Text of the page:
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Organizing a Community Garden: Watch it Grow

Organizing a Community Garden: Watch it Grow

Vegetable Garden

Community gardens come in many different forms. Edible landscaping in parks or along walking trails, community orchards, pollinator gardens, pop-up gardens, and community-based vegetable gardens. The Victory Garden movement started in World War I, spanned to World War II, and resurged during the 2008 recession. People grow food in community gardens both for personal gain and the greater good of the community. Gardens can be designed as work-together plots or individual plots. Regardless of the design, all community gardens require the skill of organizing people. On March 14th and 15th join NDSU Extension Service and several other sponsors for a community garden forum and workshop. March 10th is the deadline to Register for the March 15th workshop.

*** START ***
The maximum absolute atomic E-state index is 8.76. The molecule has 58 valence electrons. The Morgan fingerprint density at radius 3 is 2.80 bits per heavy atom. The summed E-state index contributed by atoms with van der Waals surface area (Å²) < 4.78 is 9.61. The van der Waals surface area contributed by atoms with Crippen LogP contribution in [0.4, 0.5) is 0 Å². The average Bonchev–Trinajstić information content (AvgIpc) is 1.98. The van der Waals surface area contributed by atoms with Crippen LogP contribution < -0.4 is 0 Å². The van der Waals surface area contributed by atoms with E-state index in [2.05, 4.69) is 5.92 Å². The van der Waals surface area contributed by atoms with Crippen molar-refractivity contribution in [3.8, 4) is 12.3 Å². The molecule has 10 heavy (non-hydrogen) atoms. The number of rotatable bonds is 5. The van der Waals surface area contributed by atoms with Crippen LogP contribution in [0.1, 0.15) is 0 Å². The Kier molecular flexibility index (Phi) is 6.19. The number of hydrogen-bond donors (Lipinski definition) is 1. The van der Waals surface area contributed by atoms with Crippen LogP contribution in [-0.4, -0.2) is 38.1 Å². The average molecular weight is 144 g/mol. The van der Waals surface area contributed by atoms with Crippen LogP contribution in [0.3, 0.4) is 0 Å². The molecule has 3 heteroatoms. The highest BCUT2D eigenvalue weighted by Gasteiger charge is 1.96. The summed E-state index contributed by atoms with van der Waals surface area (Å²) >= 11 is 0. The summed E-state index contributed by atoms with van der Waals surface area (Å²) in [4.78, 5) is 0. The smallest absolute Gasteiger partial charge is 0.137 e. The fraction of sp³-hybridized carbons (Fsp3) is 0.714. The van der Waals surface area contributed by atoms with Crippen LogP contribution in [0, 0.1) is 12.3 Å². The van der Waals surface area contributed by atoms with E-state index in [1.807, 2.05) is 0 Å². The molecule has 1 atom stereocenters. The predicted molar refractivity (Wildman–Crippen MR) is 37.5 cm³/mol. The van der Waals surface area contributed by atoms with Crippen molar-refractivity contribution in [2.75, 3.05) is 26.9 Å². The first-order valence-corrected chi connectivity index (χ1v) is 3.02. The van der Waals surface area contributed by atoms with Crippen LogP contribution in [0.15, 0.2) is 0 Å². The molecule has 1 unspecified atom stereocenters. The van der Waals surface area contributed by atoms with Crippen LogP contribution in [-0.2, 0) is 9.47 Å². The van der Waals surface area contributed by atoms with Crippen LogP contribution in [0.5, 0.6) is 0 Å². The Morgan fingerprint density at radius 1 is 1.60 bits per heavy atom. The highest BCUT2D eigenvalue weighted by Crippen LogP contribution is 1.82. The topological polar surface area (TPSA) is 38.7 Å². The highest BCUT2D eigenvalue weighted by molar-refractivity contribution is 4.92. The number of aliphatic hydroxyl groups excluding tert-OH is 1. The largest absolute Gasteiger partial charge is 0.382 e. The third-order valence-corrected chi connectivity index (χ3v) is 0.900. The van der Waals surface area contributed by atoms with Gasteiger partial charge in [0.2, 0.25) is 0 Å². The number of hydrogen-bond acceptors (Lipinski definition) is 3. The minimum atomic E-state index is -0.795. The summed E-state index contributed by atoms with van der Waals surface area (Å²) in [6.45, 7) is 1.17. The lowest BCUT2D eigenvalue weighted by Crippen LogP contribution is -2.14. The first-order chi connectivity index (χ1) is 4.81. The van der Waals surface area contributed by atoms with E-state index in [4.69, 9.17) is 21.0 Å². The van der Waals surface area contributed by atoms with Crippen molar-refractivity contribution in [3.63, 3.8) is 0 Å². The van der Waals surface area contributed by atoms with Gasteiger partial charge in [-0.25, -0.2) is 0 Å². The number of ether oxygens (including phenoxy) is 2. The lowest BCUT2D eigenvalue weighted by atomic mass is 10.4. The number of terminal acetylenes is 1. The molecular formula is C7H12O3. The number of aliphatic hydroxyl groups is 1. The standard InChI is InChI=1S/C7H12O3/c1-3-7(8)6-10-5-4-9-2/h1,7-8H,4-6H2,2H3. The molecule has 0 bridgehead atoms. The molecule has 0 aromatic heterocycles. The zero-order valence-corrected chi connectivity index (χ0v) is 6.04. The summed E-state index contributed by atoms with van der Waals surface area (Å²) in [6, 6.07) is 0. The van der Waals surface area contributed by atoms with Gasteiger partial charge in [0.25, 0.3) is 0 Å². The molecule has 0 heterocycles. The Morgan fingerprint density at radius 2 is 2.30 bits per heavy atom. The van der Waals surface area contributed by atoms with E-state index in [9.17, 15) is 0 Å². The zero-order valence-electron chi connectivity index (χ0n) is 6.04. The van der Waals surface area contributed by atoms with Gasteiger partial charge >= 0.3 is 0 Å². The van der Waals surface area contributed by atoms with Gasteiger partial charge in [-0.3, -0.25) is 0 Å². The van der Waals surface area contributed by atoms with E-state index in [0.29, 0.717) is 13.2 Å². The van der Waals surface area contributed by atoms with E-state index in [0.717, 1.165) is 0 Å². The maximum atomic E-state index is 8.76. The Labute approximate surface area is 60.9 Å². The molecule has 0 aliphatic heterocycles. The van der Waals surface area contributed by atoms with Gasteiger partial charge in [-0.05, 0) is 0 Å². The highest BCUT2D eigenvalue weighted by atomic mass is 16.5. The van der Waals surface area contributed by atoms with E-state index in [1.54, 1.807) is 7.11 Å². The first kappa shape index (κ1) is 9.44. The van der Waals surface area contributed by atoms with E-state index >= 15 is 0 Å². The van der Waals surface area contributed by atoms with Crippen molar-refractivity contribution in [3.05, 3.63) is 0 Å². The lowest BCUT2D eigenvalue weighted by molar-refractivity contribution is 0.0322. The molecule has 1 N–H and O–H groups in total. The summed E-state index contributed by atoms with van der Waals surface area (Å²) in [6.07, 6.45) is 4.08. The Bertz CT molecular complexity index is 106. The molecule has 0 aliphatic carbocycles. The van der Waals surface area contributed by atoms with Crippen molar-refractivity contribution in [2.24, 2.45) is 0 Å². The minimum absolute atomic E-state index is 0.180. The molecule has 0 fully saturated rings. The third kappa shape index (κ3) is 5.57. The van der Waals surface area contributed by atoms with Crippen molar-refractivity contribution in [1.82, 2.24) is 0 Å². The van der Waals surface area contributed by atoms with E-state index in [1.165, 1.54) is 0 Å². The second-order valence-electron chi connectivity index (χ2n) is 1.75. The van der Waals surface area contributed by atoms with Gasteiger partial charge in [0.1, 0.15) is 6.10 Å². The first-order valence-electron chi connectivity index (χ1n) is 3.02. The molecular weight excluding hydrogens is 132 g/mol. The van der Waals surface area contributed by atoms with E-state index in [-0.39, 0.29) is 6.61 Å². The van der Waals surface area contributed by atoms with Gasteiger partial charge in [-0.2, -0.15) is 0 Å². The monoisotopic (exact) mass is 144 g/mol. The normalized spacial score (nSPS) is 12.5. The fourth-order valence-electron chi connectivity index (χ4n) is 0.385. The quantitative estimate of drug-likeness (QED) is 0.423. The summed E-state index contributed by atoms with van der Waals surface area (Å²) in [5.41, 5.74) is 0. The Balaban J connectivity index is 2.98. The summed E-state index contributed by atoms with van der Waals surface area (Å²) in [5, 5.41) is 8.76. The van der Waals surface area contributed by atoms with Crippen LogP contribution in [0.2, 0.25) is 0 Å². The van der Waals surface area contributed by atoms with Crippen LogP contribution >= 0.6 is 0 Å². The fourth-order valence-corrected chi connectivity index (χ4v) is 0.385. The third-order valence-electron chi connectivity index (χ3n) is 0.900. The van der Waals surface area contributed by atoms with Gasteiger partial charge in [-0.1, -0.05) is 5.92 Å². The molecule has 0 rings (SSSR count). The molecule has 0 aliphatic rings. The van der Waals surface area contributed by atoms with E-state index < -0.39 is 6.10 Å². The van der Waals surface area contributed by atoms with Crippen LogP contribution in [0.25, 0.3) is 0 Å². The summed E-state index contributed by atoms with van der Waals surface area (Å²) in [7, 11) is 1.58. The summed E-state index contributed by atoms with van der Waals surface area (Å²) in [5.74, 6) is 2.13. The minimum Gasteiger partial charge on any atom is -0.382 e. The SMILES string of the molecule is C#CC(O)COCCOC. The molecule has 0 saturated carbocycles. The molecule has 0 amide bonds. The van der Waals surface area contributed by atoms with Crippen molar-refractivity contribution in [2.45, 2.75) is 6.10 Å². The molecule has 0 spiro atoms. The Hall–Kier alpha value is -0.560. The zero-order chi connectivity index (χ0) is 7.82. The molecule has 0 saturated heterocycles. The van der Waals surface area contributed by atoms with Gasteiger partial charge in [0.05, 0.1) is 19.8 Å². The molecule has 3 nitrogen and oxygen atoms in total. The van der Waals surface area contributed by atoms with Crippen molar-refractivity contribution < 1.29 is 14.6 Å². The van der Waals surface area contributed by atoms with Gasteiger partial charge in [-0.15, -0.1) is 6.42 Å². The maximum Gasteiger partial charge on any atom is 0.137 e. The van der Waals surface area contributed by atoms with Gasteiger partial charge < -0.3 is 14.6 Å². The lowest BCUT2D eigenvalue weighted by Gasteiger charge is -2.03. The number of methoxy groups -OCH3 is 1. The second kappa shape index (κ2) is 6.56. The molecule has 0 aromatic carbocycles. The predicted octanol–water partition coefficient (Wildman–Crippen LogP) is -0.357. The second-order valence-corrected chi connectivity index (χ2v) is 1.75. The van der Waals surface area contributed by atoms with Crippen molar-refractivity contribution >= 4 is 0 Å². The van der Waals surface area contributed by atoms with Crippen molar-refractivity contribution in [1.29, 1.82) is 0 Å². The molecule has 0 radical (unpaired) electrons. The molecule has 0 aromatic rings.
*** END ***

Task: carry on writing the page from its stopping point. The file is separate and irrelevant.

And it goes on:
Learn more about the event "Growing Together through Community Gardening".

Demand for local food in rural communities is growing. Sustainable local food systems need to have strong community support to build and maintain the infrastructure needed to bring food from farm to fork. This website provides resources to support rural communities just beginning to build their community food systems as well as those whose local food systems are already strong. Resources are intended for farmers and producers, community organizations, and Extension Educators but may interest anyone in community and local foods. While this website was a partnership between Minnesota, North Dakota, and South Dakota, most resources are applicable for any rural community.

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